Given me purpose
Being part of the team and helping with little things like enabling the group to safely ride on the highway rather than riding on the shoulder gave Roy much joy. This also had the added benefit of gaining 3-4km/h faster with the same amount of power by riding to the right of the line. Sadly many years ago Daryl Adams was the victim of a hit and run incident while riding to Adelaide with his mate Peter Little in 2019.
Even though Roy was by himself in the car, he felt connected by sharing in the experience with the other 6 riders. Even driving at 30km/h in the middle of nowhere was enjoyable.
Roy's car - the Pro Soigneur
Andrew's car affectionately became known as Roy's car
Even though the car belonged to Andrew, it affectionally became known as 'Roy's car'. The car became his domain as he started to manage where the bags and food and ice was placed, in effect Roy became a Pro Soigneur in learning how to manage these guys.
Every stop he got the water, the Coke and sunscreen out and instructed them to leave everything on the ground for Roy to clean up, enabling the group to focus on their riding and doing what they need to do.
Thought he would be bored to tears
Initially Roy was thinking he would need to bring a book to read while waiting for the group to arrive but in fact there was never a dull moment. Whether he was driving to his next stop, getting the water and drinks, taking photos, planning the next thing to do, or sitting behind the group and watching the scenery and what they are doing, there was plenty for him to do. It turned out to be much more fun than Roy initially expected.
'It's a small thing but I would get baggage tags as there are so many bags and everyone is trying to figure out where everything is,' says Roy. The minute they arrive at the car for the baggage drop-off, their bags would get tagged so Roy knows whose bag belongs to whom.
Initially when he picked up the car it was full and he didn't know who had what bag. Some people had a tool box, while some had shopping bags with food, so it would be better organised if Roy knew what people brought and even their preferences of what they like and don't like.
The better he knows each person, the better he can make the experience for them next time, ie Boby Likes chocolate milk so he can ensure there is chocolate milk if Boby needs it.
Focus on just riding
Roy felt that if he hadn't given the group this level of detail, he would be just driving around and would compromise the overall experience for the group.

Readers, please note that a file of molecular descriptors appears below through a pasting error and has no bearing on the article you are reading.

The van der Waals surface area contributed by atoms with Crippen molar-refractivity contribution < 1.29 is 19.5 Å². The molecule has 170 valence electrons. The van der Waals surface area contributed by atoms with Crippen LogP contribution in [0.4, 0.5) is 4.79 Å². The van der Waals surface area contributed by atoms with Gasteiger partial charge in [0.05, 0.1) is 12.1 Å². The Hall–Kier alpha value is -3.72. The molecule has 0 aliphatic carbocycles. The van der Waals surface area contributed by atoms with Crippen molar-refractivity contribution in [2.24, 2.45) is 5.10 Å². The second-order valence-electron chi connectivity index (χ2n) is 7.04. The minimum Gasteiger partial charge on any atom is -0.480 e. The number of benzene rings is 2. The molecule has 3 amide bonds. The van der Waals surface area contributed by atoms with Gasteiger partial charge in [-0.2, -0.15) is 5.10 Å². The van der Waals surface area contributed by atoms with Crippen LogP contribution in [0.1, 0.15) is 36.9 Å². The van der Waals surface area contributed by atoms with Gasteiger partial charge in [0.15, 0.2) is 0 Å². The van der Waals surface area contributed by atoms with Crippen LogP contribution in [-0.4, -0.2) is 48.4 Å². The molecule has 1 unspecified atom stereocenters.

Ultimately for the group having the car gave them the mental strength knowing that a backup was not far away. it also allowed them not to worry whether they had enough water in their bidon to get them to the next town.
This made the whole ride more enjoyable for the group while they just focused on just riding to the next destination.
Riding in Adelaide didn't make a difference
Day one was a recovery ride to Glenelg. For Roy he thought that because the group rode to Adelaide, they might slow down and he could keep up, but in fact they were all still pretty strong.
You Melbourne guys are soft
At a cafe stop during the Nort on Summit to Little Italy ride, Leeten started chatting to the person behind the counter. Leeton mentioned they were thinking of riding out to Mount Lofty, then down to Green Hill Rd before going back. The person at the counter then retorted, 'You Melbourne guys are soft'.
From that moment on, 'You Melbourne guys are soft' became the catchphrase for the group in moments of indecision.
No TDU but good food and drink
With the ride behind them it was time to let down their hair, starting with a French degustation menu at the d'Arenberg, a 4 star restaurant. It was time for the group to relax and enjoy the freedom to indulge without a care in the world.
A true holiday with super mates
Celebration beers shared with Allan (Alby) Iacuone in Adelaide
For Leeten it was more than just a holiday. It was not just about cycling, but it was about food, mateship and how cycling can bring people together, supporting one another and most importantly having fun together.
Being with one person 24/7 for 7 days can be challenging. Adding in another 6 could be a recipe for conflict and disagreements, but if you know how to resolve issues, deal with each other and work through it, ultimately friendships become stronger and as Leeten said they've become 'super mates'.
One of the moments that brought them closer together is the 'Sorry jar'. After each day's ride the group would have a few beers and throughout the ride, they noticed that Steffi would always apologise all the time when she didn't need to. They set up a 'sorry jar" so whenever Steffi apologised for no reason it would encourage her to be more confident and less apologetic.
Supporting and encouraging one another
The ride wasn't about who was the fastest, the strongest or the best in the group, it was about finishing the ride together. 'It's like a family,' says Boby.
The best part for Steffi was that when people were at their worst, the group encouraged them and helped them back up. This was the most important thing about the group.
We were close but got closer
For Andrew even though their 2018 trip was mentally and physically harder being unsupported, everyone from those earlier trips grew even closer during this trip. Their relationships grew to another level as there was more time and energy put in developing those bonds further compared to 2018.
He jokes that it was the suffering, the beers and the espresso martinis that brought everyone closer together.